TOKYO (XFN-ASIA) - Japanese government bond prices closed mostly lower as investors cashed out of the debt paper market after an annual survey of land prices in metropolitan areas rose for the first time in 16 years, indicating that Japan's deflationary years may be coming to an end, dealers said.

Trading was also tempered by caution ahead of the US Federal Open Market Committee Meeting Wednesday and the release of US August producer prices data later tonight, they said.

At the close, the yield on the two-year debt was at 0.660 pct, up from 0.635 pct at the close Friday, while the yield on the lead five-year note had risen to 1.175 pct from 1.135 pct.

The yield on the bellwether 20-year bond was at 2.165 pct, up from 2.130 pct, and the yield on the 30-year bond was at 2.400 pct, up from 2.370 pct.

Average land prices in the Tokyo, Osaka and Nagoya metropolitan areas rose in the year to July 1 for the first time in 16 years, according to the results of a survey by the Land Ministry.

Economists said the data was further evidence that the economy was coming out of deflation, even though the nationwide average price of land declined again for the 15th year in a row.

'The upbeat land price data, which came as hard evidence that Japan is no longer mired in asset price deflation, is clearly a negative lead for the JGB market,' said Infroma Global Markets (Japan) senior economist Kenji Arata.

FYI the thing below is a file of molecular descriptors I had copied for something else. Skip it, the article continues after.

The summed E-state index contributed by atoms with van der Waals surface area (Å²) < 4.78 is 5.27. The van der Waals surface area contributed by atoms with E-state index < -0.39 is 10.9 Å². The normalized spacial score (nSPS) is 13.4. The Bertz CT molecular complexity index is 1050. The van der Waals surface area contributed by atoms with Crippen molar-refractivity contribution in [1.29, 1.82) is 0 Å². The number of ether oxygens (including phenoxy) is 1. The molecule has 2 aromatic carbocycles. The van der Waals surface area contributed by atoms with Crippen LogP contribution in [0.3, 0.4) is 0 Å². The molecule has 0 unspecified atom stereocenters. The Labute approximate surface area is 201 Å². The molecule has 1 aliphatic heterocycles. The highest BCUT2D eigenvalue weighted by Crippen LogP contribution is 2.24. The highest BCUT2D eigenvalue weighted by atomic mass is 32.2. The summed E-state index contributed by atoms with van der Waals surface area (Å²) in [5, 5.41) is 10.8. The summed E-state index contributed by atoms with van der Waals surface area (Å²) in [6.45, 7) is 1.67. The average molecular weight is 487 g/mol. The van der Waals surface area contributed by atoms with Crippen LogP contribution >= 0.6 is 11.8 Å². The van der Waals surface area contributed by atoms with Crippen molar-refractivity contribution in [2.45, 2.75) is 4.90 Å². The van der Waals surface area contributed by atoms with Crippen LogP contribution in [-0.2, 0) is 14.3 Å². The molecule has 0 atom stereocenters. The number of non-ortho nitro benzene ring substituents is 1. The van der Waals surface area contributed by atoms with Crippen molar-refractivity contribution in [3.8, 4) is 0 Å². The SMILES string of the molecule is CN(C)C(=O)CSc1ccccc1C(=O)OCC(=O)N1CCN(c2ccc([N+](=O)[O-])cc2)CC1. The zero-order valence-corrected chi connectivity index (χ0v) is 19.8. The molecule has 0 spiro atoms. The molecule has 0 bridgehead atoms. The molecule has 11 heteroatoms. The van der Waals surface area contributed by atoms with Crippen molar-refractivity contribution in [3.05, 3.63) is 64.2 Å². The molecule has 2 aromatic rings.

'Although the land prices data do not suggest any imminent need for rate hikes, it still signals that the Japanese economy continues to mend, and that the Bank of Japan can hike interest rates eventually,' he said.

Technically driven selling also pressured JGB prices as short-term traders moved to square their positions ahead of the FOMC meeting Wednesday and the release of US producer prices data for August later tonight, dealers said.

Adding to the cautionary tone is tomorrow's election of a new Liberal Democratic Party leader, with Shinzo Abe, currently chief cabinet secretary, tipped to be the strong candidate, they said.

'As Abe himself has not presented any clear economic policy, the market will focus on [who will be the] new cabinet members,' Lehman Brothers strategist Makoto Yamashita said.

Last Friday, Internal Affairs Minister Heizo Takenaka tendered his resignation ahead of Abe's imminent selection as Japan's next leader, raising concern among foreign investors that he may be quitting because Abe will not be as aggressive in pushing for structural reforms as his former boss.

Takenaka has been the symbol of Junichiro Koizumi's reform policy and was the brains behind Koizumi's pet project of privatizing Japan's massive postal system, which has more than 3 trln usd in savings and insurance assets.

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